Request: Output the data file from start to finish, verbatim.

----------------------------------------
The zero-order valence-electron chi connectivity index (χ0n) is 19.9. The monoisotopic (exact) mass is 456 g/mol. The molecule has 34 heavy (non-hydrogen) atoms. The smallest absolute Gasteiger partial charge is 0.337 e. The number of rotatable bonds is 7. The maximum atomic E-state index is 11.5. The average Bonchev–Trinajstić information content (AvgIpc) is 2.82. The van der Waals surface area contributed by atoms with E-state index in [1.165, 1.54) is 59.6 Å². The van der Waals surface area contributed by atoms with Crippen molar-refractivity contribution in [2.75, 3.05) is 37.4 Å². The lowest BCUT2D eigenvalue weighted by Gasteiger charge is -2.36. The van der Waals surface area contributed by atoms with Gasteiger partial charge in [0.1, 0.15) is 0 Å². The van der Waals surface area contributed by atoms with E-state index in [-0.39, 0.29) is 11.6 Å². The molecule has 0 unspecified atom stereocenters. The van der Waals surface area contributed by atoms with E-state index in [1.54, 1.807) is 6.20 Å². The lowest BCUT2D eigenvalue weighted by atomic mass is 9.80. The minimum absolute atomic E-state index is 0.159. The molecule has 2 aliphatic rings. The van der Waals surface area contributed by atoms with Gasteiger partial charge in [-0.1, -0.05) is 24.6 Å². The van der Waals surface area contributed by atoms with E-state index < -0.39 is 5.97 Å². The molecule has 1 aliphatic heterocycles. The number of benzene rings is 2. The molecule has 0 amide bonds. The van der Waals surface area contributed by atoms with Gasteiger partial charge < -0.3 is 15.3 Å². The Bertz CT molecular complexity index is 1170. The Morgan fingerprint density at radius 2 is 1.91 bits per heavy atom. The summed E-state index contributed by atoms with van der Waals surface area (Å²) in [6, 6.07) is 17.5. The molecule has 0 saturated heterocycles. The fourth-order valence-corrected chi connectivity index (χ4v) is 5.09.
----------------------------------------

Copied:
The zero-order valence-electron chi connectivity index (χ0n) is 19.9. The monoisotopic (exact) mass is 456 g/mol. The molecule has 34 heavy (non-hydrogen) atoms. The smallest absolute Gasteiger partial charge is 0.337 e. The number of rotatable bonds is 7. The maximum atomic E-state index is 11.5. The average Bonchev–Trinajstić information content (AvgIpc) is 2.82. The van der Waals surface area contributed by atoms with E-state index in [1.165, 1.54) is 59.6 Å². The van der Waals surface area contributed by atoms with Crippen molar-refractivity contribution in [2.75, 3.05) is 37.4 Å². The lowest BCUT2D eigenvalue weighted by Gasteiger charge is -2.36. The van der Waals surface area contributed by atoms with Gasteiger partial charge in [0.1, 0.15) is 0 Å². The van der Waals surface area contributed by atoms with E-state index in [-0.39, 0.29) is 11.6 Å². The molecule has 0 unspecified atom stereocenters. The van der Waals surface area contributed by atoms with E-state index in [1.54, 1.807) is 6.20 Å². The lowest BCUT2D eigenvalue weighted by atomic mass is 9.80. The minimum absolute atomic E-state index is 0.159. The molecule has 2 aliphatic rings. The van der Waals surface area contributed by atoms with Gasteiger partial charge in [-0.1, -0.05) is 24.6 Å². The van der Waals surface area contributed by atoms with E-state index < -0.39 is 5.97 Å². The molecule has 1 aliphatic heterocycles. The number of benzene rings is 2. The molecule has 0 amide bonds. The van der Waals surface area contributed by atoms with Gasteiger partial charge < -0.3 is 15.3 Å². The Bertz CT molecular complexity index is 1170. The Morgan fingerprint density at radius 2 is 1.91 bits per heavy atom. The summed E-state index contributed by atoms with van der Waals surface area (Å²) in [6, 6.07) is 17.5. The molecule has 0 saturated heterocycles. The fourth-order valence-corrected chi connectivity index (χ4v) is 5.09.